Lastly, I'm working on showing more detail for each range of putt. For 8-10 feet, for example, just by entering that simple data above, you can get all of this information:

 

Make percentage from each range. Average miss (in feet) for each range- and miss % for each range, obviously. For each range, you'll know your average Strokes Gained Putting, so that you can see which ranges you are weak. 

 

The trick with analyzing strokes gained putting by range though is that you can hit good distance putts, but if you stink at the 4-5 footers, it shows in the long range Strokes Gained Average as well. You have to temper the Strokes Gained Putting averages for each range, with the percentage makes at each range.

 

Since we have the Percent Made at each range for the pros, that can also be added to the graphs of your performance by range for comparison.  Cool stuff.

 

This spreadsheet will be obsolete once the various tools out there start incorporating it. Why don't they do it now???? I see a huge benefit in benchmarking your own performance.

 

Send me a PM if you want a copy of the spreadsheet as is. I'm constantly tweaking it to add new graphs and functions, so it changes daily, bit by bit.

 

The Grade System (for those interested) (Click to show)
There's a grade assigned on the first page of the spreadsheet- in case you wondered how it worked, here's the reference table that you can configure (this template started from the "GPA" template in Mac Number, and I didn't take some of it out yet- I thought the GPA thing was cool actually):

 

post #11 of 15


pm sent.

looks interesting. not sure how crazy I am about stepping off all of my putts on every round but I'd sure try it.

post #12 of 15
Quote:
Originally Posted by Barking Weasel View Post
 


pm sent.

looks interesting. not sure how crazy I am about stepping off all of my putts on every round but I'd sure try it.


I just eyeball it for my tracking. I'm sure I'm off half the time, but if it's 16 ft, not 14 ft, oh well. 25 ft, not 22 ft.  I figure it's better than nothing, and will at least give you a good sense of where you stand. I think I'm AT LEAST 6 strokes worse than pros every single round. I can't wait to put in my last 10 rounds.

 

As we discussed in PM, TST doesn't allow spreadsheets to be sent within the PM attachment, so I'll find a public dropbox area and PM anyone a link, if they reach out to me.

 

Randy

post #13 of 15
Quote:
Originally Posted by RandallT View Post
 

As we discussed in PM, TST doesn't allow spreadsheets to be sent within the PM attachment, so I'll find a public dropbox area and PM anyone a link, if they reach out to me.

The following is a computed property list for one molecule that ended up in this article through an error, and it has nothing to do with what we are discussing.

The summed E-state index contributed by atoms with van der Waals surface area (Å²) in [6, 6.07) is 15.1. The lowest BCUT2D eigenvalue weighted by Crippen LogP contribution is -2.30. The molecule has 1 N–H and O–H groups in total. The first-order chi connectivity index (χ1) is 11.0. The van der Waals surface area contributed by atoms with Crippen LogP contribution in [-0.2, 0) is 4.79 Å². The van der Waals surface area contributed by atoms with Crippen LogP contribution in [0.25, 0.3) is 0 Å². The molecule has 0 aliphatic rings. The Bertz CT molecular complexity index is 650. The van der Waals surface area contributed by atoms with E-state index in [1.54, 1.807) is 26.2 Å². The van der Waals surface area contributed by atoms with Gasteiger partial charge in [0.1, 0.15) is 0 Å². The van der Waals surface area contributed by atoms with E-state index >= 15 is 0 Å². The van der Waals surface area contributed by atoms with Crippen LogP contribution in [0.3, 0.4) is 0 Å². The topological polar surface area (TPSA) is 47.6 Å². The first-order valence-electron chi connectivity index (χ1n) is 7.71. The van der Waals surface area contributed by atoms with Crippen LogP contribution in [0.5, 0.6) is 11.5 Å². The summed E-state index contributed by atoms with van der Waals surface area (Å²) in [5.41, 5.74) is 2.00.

Dropbox is good because you can update the file and the link stays the same.

 

If you .zip the file you can send it via a PM, btw.

 

I'd like to host this on http://lowestscorewins.com/. Let me know.

post #14 of 15
Quote:
Originally Posted by iacas View Post
 
Quote:
Originally Posted by RandallT View Post
 

As we discussed in PM, TST doesn't allow spreadsheets to be sent within the PM attachment, so I'll find a public dropbox area and PM anyone a link, if they reach out to me.

 

Dropbox is good because you can update the file and the link stays the same.

 

If you .zip the file you can send it via a PM, btw.

 

I'd like to host this on http://lowestscorewins.com/. Let me know.


Great, thanks!  I've got a good dropbox link that people can buzz me if they're interested. I sent you the link earlier, Erik, so I hope that works.

 

I'm gonna crank out a few more things with it by the end of the week, test out various extreme conditions, and then declare it's ready to be seen by more people, if they're interested in the thing. Posting on the LSW site would be cool, if you think it's worthy. That reminds me I haven't checked out that site in too long!!!

post #15 of 15


For those interested, these are the end results of the spreadsheet. (plus some other pie charts and stuff).  This was totally eye-opening for me. I knew I didn't sink many putts, and that I three-putted more than I should.... but.... geez.  (yes, this is my real data for 1.5 seasons)

 

At the top, you can select "Career", "Last 20", "Last 10", or "Last 5" and the chart dynamically updates from the history you've entered in. My percentages are worse than I had thought.  The cells in the table highlight the worst problem areas (either percentage against the pros, or worst strokes gained performance per round, or average misses being outside 3 feet).

 

Now, where is that next Aimpoint class?

 

Again, if anyone interested in the Putting Strokes Gained spreadsheet on Mac, just PM me.